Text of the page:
Example of using dictionaries in Clickhouse with Untappd

Estimated read time – 12 min

In Clickhouse we can use internal dictionaries as well as external dictionaries, they can be an alternative to JSON that doesn’t always work fine. DIctionaries store information in memory and can be invoked with the dictGet method. Let’s review how we can create one in Clickhouse and use it for our queries.

We will illustrate an example of data using the Untappd API. Untappd is a social network for everyone who loves craft beer. We are going to use сheck-ins of Russian-based craft breweries and start collecting information about them to analyze this data later on and to draw some conclusions. in today’s article, we will analyze how to receive metadata on Russian breweries with Untappd and store it in a Clickhouse dictionary.

Collecting data with Untappd

First off, we need to create a new app to receive client_id and  client_secret_key to make API calls. Follow  this link and fill in the fields:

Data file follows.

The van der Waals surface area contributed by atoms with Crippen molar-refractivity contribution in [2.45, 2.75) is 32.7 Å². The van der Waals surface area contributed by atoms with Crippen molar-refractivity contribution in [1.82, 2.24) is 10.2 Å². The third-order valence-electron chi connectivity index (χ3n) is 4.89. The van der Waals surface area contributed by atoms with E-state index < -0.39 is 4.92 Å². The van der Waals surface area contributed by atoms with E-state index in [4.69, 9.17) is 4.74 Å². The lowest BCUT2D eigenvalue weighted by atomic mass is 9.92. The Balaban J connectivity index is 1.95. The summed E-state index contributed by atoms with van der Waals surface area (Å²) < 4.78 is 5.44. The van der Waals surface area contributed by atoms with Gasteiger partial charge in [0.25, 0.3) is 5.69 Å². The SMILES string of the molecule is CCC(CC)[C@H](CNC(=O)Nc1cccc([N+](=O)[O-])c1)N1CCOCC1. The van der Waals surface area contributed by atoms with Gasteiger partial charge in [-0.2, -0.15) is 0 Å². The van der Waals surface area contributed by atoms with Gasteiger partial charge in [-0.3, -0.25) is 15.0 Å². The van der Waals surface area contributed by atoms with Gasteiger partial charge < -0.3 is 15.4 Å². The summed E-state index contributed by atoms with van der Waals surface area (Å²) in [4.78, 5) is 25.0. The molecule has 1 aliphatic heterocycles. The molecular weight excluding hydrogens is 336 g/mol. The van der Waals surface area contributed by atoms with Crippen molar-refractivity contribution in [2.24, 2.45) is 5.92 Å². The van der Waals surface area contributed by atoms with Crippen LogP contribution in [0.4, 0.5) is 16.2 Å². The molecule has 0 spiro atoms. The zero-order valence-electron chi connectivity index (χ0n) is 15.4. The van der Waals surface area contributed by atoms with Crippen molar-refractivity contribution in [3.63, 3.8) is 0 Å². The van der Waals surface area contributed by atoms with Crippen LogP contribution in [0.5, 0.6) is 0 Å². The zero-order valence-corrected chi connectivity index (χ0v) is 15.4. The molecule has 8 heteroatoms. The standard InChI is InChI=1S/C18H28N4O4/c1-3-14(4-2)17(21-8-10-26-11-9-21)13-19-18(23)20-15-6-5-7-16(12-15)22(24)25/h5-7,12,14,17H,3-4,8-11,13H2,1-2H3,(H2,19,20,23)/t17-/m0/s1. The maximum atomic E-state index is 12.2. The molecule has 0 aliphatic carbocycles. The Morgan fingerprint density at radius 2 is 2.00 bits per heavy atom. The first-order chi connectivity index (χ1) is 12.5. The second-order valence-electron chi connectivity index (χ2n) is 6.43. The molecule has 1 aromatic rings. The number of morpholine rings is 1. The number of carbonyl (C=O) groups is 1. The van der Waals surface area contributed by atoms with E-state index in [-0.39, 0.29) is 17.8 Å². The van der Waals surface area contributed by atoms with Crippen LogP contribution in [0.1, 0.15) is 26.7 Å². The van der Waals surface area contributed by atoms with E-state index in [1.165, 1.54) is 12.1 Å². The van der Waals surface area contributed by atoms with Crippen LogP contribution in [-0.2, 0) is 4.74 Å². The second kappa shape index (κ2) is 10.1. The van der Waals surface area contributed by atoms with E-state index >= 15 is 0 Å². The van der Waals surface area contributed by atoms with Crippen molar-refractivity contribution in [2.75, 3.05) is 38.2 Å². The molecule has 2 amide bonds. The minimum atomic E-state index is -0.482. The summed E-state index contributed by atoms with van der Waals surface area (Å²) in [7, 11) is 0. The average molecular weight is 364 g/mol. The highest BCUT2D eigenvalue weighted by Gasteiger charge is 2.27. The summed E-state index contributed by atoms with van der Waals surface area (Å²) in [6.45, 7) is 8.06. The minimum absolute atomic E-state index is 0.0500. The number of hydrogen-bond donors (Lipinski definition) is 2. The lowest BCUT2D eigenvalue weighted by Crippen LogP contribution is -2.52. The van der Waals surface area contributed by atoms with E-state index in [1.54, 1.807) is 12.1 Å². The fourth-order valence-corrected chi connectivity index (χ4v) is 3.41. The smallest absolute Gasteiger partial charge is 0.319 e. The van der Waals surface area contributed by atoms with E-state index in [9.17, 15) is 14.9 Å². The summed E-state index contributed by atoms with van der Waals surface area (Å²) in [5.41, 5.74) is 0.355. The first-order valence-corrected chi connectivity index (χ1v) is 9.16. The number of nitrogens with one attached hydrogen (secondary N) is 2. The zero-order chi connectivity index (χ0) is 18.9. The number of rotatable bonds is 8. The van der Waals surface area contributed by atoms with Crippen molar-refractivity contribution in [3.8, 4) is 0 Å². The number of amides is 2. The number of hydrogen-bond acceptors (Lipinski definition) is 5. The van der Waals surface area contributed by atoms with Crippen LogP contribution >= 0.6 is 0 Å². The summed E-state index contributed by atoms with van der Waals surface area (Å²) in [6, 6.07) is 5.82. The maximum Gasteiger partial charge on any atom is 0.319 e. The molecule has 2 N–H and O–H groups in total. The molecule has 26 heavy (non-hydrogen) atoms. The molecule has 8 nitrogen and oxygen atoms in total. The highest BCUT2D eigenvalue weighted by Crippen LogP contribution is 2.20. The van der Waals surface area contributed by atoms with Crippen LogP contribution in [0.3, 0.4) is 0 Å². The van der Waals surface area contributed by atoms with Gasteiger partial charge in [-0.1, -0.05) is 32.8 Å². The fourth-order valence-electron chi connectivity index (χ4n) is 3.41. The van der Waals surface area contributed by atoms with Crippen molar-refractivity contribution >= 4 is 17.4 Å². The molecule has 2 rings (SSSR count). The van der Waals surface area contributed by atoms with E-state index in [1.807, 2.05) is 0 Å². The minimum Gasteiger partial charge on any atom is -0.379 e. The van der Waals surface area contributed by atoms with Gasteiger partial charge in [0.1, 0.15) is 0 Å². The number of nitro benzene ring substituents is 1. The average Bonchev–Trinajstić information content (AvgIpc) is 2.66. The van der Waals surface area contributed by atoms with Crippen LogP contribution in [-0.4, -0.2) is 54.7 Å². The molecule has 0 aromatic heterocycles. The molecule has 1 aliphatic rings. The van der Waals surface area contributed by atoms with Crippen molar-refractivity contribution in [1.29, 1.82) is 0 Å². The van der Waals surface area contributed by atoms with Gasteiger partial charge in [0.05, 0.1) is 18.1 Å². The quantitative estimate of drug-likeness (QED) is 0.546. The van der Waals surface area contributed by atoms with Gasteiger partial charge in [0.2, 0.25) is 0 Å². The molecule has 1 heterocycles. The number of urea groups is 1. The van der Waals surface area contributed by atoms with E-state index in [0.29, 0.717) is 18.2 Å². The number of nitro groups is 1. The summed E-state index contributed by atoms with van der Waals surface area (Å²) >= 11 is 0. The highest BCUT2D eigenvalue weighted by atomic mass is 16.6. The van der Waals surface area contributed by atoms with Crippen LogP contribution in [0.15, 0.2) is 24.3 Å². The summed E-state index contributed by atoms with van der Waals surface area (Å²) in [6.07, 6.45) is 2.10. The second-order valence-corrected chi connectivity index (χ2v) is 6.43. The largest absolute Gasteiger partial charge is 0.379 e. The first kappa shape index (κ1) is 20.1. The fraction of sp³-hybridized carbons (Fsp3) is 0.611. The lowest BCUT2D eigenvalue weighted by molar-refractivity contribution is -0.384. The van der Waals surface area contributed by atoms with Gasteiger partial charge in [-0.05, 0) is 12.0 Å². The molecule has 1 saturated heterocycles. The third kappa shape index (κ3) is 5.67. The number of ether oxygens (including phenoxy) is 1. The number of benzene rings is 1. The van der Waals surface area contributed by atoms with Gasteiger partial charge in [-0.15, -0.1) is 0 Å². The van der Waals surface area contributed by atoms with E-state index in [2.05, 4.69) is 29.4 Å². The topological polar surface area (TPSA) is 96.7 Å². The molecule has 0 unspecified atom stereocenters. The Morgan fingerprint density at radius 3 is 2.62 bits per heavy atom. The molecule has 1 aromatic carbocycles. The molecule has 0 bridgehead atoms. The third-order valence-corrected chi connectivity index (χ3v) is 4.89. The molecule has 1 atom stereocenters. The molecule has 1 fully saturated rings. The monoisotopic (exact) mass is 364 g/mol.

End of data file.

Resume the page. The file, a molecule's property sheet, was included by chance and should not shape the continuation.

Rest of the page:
Usually, it takes about 1 to 3 weeks to wait for approval.

import requests
import pandas as pd
import time

We’ll be using the requests library to make API calls, view results in a Pandas DataFrame, and save them in a CSV file before sending it to a Clickhouse dictionary. Untappd has strict limits on the number of requests, prohibiting us to make more than 100 calls per hour. Therefore, we need to make our script wait for 38 seconds using the Python time module.

client_id = 'your_client_id'
client_secret = 'your_client_secret'
all_brewery_of_russia = []

We want to get data for one thousand Russian breweries. One request to the Brewery Search method enables us to view up to 50 breweries. The website gave us 3369 breweries when searching the word “Russia” manually.

Let’s check this, scroll down to the bottom, and open the page code.

Each brewery received is stored in the beer-item class. This means we can the number of references to beer-item: